Interview with Andrew Doughty

Who are your favorite authors?
I'm not really one who follows an individual author. I read mostly non-fiction work and I appreciate many writers who communicate well. However, Rob Bell, though I disagree with some of his theology, is possibly my favorite author from a style perspective. Francis Chan is the author I would most like to spend time with, and Randy Alcorn has written the books that have most influenced my way of thinking.
What are your five favorite books, and why?
1. The Bible, because it is my guidebook for life.
2. "The Purpose Driven Life" by Rick Warren because it takes one of the most complicated books of all time, the Bible, and makes sense of it that millions have been able to understand.
3. "The Count of Monte Cristo" by Alex Dumas. Not just an amazing story, but a tale of righteousness indignation veiled as revenge...brilliant!
4. "Changed Into His Image" by Jim Berg. The insights in this book continue to amaze me. The most highlighted book I have other than my Bible.
5. "Experiencing God" by Henry Blackaby and Claude King. The power of one man's story as applied to one of the most obscure concepts known to man - how does one do the will of God? Life-changing.
What are you working on next?
Now that I finally have the first book out there, I am eager to get started on some new material. I am working on the companion book to Hell Is Not the Issue, titled, Heaven is Not the Issue, a book that I thought I had finished several months ago, but have since realized can still be so much better.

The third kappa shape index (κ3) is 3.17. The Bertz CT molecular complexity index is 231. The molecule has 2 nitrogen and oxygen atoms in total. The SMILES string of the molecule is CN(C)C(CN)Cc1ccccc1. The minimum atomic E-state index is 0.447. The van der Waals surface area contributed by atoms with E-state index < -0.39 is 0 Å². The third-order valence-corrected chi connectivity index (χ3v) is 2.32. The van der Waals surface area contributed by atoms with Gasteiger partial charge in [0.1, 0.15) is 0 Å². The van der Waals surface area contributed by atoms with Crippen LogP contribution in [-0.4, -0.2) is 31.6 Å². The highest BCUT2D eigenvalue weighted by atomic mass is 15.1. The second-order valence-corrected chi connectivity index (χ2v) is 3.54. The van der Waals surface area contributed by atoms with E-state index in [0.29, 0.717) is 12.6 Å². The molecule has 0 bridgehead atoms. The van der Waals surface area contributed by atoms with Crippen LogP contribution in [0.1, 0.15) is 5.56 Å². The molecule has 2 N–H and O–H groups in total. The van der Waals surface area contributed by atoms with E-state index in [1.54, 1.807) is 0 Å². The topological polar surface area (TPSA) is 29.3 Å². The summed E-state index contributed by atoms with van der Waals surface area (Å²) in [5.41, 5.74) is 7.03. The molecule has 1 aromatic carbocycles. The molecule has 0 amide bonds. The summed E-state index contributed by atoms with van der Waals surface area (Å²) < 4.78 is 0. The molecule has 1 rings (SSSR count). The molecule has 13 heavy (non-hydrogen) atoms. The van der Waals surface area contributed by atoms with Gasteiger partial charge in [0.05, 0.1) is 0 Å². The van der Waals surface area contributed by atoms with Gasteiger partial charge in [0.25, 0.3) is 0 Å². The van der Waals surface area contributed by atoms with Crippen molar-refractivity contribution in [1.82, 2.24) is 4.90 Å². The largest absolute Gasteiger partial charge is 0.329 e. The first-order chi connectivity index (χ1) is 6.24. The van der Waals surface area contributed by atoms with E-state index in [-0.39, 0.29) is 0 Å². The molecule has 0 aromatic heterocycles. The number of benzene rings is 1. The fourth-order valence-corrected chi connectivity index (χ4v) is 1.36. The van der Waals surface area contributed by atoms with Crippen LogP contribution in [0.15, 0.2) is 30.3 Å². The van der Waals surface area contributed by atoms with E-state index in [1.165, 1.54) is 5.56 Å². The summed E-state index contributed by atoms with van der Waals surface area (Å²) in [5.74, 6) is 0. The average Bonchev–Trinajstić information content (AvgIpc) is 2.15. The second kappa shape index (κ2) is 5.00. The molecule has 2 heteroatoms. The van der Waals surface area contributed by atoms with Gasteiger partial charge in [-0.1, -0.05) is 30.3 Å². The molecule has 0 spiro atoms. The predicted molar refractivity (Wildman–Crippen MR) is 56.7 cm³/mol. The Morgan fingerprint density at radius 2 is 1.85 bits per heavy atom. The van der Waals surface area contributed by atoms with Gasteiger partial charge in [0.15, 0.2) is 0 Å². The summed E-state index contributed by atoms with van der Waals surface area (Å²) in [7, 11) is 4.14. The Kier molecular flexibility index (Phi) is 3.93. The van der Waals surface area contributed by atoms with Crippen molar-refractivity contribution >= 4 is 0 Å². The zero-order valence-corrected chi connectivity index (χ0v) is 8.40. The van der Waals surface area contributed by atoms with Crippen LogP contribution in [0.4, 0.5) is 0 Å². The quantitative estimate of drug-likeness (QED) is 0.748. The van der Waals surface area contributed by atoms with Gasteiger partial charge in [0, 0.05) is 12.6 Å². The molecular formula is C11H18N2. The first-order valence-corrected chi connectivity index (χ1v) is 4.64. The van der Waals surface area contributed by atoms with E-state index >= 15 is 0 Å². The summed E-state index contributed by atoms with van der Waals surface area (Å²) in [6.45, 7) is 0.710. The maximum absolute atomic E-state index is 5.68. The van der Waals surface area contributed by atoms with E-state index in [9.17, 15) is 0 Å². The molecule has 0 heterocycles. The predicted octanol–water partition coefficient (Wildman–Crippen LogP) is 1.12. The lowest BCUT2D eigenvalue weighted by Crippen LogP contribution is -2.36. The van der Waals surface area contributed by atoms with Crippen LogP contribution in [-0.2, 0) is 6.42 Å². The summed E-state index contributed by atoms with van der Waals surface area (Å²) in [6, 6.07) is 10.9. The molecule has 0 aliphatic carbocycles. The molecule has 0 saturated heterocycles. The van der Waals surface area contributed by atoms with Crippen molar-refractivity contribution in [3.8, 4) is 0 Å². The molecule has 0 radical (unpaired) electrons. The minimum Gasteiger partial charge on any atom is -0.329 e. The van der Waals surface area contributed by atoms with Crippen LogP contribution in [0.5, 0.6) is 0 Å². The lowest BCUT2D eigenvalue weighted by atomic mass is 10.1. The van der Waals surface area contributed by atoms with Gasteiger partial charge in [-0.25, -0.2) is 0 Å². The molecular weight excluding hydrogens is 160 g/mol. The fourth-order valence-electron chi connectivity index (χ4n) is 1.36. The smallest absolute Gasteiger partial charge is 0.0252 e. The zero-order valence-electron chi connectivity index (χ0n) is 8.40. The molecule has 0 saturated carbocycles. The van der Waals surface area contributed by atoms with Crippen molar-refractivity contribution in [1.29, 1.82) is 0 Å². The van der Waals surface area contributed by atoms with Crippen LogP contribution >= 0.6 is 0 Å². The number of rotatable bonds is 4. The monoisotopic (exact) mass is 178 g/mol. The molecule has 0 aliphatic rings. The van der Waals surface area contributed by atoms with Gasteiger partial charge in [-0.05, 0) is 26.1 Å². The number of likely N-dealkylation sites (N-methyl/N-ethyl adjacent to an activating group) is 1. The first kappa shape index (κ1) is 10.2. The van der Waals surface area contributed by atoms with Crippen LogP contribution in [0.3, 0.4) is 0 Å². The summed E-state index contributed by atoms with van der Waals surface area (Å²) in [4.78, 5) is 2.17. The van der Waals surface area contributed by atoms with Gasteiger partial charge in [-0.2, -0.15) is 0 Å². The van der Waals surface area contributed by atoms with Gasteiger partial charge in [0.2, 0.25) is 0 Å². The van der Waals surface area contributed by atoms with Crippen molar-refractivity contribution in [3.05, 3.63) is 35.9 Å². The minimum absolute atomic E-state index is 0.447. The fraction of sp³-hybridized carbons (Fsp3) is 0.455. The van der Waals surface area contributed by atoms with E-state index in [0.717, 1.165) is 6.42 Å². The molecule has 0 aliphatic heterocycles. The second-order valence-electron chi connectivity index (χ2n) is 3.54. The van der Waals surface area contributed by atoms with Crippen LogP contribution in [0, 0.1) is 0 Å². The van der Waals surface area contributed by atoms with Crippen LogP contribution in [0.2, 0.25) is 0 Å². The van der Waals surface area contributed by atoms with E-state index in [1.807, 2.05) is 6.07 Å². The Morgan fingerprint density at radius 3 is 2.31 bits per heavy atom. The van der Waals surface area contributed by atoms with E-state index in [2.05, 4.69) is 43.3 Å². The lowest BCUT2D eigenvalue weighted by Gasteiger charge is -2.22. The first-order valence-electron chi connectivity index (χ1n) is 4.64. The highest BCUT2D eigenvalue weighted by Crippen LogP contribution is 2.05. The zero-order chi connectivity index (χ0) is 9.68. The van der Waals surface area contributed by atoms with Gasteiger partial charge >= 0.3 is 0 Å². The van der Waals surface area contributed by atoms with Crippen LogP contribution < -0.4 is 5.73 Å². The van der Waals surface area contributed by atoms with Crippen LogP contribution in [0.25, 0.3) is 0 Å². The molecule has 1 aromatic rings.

I am also underway with a project that gives a timeline of end-time prophesy, especially as outlined in the book of Revelation. The book doesn't have a name yet, but it looks specifically at scores of events that take place just prior to and following the return of Jesus Christ to earth and it seeks to explain each event and put it into a meaningful sequence. Two major end-time charts will accompany this book.

Another work that I'm eager to get into print is called "The Five Levels of Faith." This is a course I created for adult Bible classes and that I used to teach at church. The course was very well received and those who participated in the course encouraged me to put this into book form.

Finally, a fourth project that I am still doing research on is an unnamed project that considers the tension between individuals who seek quality products and services and corporations who seek to maximize profits. The book seeks to find solutions to this struggle between the two and ways to help both parties get what they want.
When you're not writing, how do you spend your time?
I do a lot of volunteer work. I think that it's important for me to get out and interact with people. One of the things that I have chosen to do lately is to paint, as in houses and rooms. It seems there is no end to the need for free, professional-quality painting. I also serve as a Rotarian, which I enjoy a great deal. I relax by playing Settlers of Catan online and with my family.
Where did you grow up, and how did this influence your writing?